The L38K point mutant was produced from wild-type supervillin headpiece (pSVHP) with QuikChange® site-directed mutagenesis (Stratagene). Prior to expression, each plasmid was sequenced at the Boston University Genetics Core Facility. Although the cloned cDNA was of bovine origin, the translated protein is 100% identical to residues 2149-2214 of human Supervillin/Archvillin. Both wild-type and the L38K point mutant of SVHP as well as villin headpiece (HP67) were expressed in and purified from E. coli BL21(DE3) cells (Novagen) as previously described.16 Briefly, after expression, cell pellets were lysed via sonication and the centrifugally cleared soluble supernatants were applied to a size exclusion chromatography column (Sephadex G-50). The fractions containing the desired protein were further purified with C18 reversed-phase high performance liquid chromatography, which resulted in each protein purified to homogeneity. Mass spectroscopy confirmed the identity of each. When 13C- and 15N-isotopically enriched samples were required, proteins were expressed in M9 minimal media containing 13C-labeled glucose and/or 15N-labeled ammonium chloride.20 Purified villin-type headpiece proteins were stored as a lyophilized powder. Actin was obtained from chicken pectoral muscle and purified from acetone powder with standard protocols.21

Multidimensional NMR Spectroscopy

All NMR spectroscopy was preformed on a Bruker DMX500 spectrometer at 20 °C. NMR spectra were taken at pH 7.0 in 5% D2O, 100 mM NaCl and 4 mM deuterated DTT with 500 μM 3-trimethylsilyl-tetradeutero sodium propionate as an internal chemical shift reference.

The following NMR spectra were acquired for 1H, 13C, and 15N chemical shift assignment and structural calculations: COSY, TOCSY, HNCA, HN(CO)CA, HNCO, HN(CA)CO, HCCH-COSY, HCCH-TOCSY, 13C-HSQC, 15N-HSQC, HMQC-J, HNHA, HNHB, NOESY, 13C-edited NOESY, and 15N-edited NOESY.22 Stereospecific assignments of leucine and valine terminal methyl groups were obtained from a 10% 13C-labeled sample using 13C-HSQC.23 When possible, stereospecific assignments for β-protons were obtained from HNHB, TOCSY, and qualitatively verified by NOESY spectra.24,25 All NMR data was processed and interpreted using NMRPipe, NMRDraw and NMRView software.26,27

Structure Calculations

1502 non-redundant NOE constraints were obtained from 2D, 1H-1H-NOESY as well as 3D, 15N- and 13C-edited NOESY spectra. Non-overlapping peaks were categorized as weak (1.8-5.2 Å), medium (1.8-3.3 Å), and strong (1.8-2.7 Å), based on the slope of their intensities calculated from a NOESY buildup series (mixing times of 50, 75, 100, 125, and 150 μs). Overlapping peaks and those only observed in 3D spectra were binned as weak. An extra 0.5 Å was added to each ambiguous restraint, which include non-stereospecifically assigned methylene, aromatic, and methyl hydrogens.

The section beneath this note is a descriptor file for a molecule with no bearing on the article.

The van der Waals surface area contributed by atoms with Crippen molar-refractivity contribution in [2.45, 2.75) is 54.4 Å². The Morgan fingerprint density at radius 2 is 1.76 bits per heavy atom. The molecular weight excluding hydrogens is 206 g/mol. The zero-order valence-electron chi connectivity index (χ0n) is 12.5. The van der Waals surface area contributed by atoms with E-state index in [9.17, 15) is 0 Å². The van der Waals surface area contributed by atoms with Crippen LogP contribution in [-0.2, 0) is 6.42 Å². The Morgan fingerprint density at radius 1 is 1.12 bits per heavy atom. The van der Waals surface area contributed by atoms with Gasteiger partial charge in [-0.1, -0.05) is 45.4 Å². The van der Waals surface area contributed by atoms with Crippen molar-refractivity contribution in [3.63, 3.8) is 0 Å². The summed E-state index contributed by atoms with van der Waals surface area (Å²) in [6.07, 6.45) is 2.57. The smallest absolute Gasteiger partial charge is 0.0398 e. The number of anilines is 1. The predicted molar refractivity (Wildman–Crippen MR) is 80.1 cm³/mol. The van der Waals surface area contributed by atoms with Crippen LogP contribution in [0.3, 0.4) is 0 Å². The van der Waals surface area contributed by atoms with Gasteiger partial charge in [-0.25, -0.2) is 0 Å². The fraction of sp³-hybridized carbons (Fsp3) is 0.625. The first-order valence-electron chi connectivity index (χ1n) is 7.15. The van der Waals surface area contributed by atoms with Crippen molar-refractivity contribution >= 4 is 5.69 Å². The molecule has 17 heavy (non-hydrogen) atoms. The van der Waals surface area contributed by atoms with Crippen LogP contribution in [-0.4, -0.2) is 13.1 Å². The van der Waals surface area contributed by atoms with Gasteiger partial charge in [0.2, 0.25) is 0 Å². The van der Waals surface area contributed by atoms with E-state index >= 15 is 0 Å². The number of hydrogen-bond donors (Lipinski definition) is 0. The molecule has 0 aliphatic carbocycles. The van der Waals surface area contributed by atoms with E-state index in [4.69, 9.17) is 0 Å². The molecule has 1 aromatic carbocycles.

Experimentally determined ϕ angles for 23 residues were constrained according to 3J(HN,Hα) coupling constants obtained from the HNHA spectra28,29 and validated with data obtained from HMQC-J spectra.30 An additional 30 ϕ and 53 ψ angles were restrained with values calculated with TALOS using the 1Hα, 13Cα, 15N, 13CO, and 13Cβ chemical shifts.31 Finally, 10 experimentally determined χ1 angles, determined from HNHB and NOESY spectra,32 and 18 χ1 angles calculated with the PREDITOR web server33 were restrained. All angles were permitted ± 30° rotation from either their experimentally determined or computed value.

Inclusion of 18 hydrogen bond constraints, predicated on strong amide protection factors, determined from serial 15N-HSCQ spectra collected immediately following the addition of lyophilized SVHP into 100% D2O at pH 7.0 and calculated with SPHERE,34 yielded an additional 36 distance constraints. The O to N distances were restrained to values less than 3.5 Å and HN to O less than 2.5 Å.

Distance and angle constraints were inputs into the distance geometry, simulated annealing algorithm of CNS.35 After 100 computational cycles, 22 accepted structures with no NOE violations greater than 0.3 Å and no dihedral angle violations greater than 3° were obtained. These 22 structures were then used to compute the minimized average structure. The ensemble of 22 calculated structures as well as the minimized averaged structure were separately submitted to the protein data bank (PDB Identifiers 2K6M and 2K6N, respectively). The 1H, 13C, and 15N resonance assignment as well as a complete list of constraints used have been submitted to the BioMagnResBank (Accession ID: 15874).

15N Relaxation Measurements